The second act takes place in a museum 100 years later, where the figures jump out of the painting, and we meet George's great-grandson, also named George, also an artist. The story delves into the nature of art, artists, and commercialism vs. staying true to one's art (similar themes as in the play Red about painter Mark Rothko). Act II has a very different tone than the Act I, and I found myself wanting to return to the world of the painting. In my research (i.e., Wikipedia), I ran across this quote the New York Times review (by Ben Brantley) of the 2008 Broadway revival, "Sunday remains a lopsided piece - pairing a near-perfect, self-contained first act with a lumpier, less assured second half." But fortunately, things take a satisfying turn at the end when young George returns to the island in the painting and is able to achieve some resolution for his great-grandfather, who died young.

Joey Clark as George and Jennifer Eckes as Dot
The show may be called Sunday in the Park with George, but for me the star of the show is Jennifer Eckes as Dot (and as young George's grandmother Marie in the second act). In addition to her beautiful voice on these challenging Sondheim songs, she gives Dot such heart and spirit, with such a longing for a better life, that I couldn't help rooting for her and thinking George was a bit of a jerk for letting her go! Joey Clark also gives a fine performance as George (completely unrecognizable under the wig and beard), and manages to make George likeable despite the fact that he makes some bad choices and pushes everything and everyone away for the sake of his art. It's nice to see the modern George learn some of the lessons his great-grandfather was not able to. Other standouts in the cast include Kelly Krebs and Beth King as the obnoxious and spoiled American couple, and Alan Sorenson and Megan Volkman-Wilson as Jules and his wife. They also play characters in the second act, but as I mentioned above, I found the first act much more memorable and moving. Finally, Anna Evans (one of the Cocos in Coco's Diary at the History Theatre earlier this year) is a little scene stealer as the mischievous girl in white.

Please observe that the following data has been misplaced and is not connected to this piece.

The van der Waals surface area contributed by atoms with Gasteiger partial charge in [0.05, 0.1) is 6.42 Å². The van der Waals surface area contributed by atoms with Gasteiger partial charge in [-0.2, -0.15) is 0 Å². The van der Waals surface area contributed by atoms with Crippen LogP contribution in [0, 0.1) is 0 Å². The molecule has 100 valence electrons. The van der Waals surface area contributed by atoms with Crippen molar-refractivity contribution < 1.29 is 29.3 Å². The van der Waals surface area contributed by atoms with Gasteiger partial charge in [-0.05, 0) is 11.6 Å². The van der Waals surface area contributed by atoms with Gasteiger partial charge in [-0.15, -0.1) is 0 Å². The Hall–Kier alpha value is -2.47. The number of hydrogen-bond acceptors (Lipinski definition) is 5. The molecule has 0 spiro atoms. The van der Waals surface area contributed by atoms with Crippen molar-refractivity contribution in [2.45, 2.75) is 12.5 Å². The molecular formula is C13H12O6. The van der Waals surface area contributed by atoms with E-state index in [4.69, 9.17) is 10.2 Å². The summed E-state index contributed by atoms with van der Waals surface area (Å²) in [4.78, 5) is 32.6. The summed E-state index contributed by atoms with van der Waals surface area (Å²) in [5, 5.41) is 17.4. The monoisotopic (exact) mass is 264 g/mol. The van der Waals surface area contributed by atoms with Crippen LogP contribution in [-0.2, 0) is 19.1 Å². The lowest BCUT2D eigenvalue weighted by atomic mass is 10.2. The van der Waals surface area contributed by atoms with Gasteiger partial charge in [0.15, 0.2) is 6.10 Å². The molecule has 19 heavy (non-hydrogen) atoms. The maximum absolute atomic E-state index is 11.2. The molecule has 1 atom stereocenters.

The costumes and set are so important to this piece, because the audience has to believe that these characters came out of the painting, and BCT does a beautiful job creating the effect (set by Robin McIntyre and costumes by Ed Gleeman). The white set pieces we see at the beginning are removed to reveal a large-scale replica of the background of the painting, with trees dropping in from overheard. The costumes are exquisite and look very similar to the painting (including impressive bustles!). At the end of the first act a scrim is lowered at the front of the stage with the image of the painting on it, in front of the live action painting arranged on the set, and it's a spectacular effect. Last but not least, a highlight for me of any BCT show is the traditional pit orchestra led by Anita Ruth. The music sounds like George's painting, and he often paints to the music - short and staccato, in unexpected blobs.

It's a great time for Sondheim, and this show is a nice pair to Theater Latte Da's Company. With every additional Sondheim show I see, I feel like I'm "Putting It Together" a bit more and understanding his work a little bit more. I've seen several shows since I heard him speak two and half years ago, and it's been fun. Next on my Sondheim wishlist is Assassins, which I've never seen. But until then, go see these two wonderfully different but quintessentially Sondheim shows! Check out the BCT website for more info on Sunday in the Park with George, or take advantage of the half-price tickets available on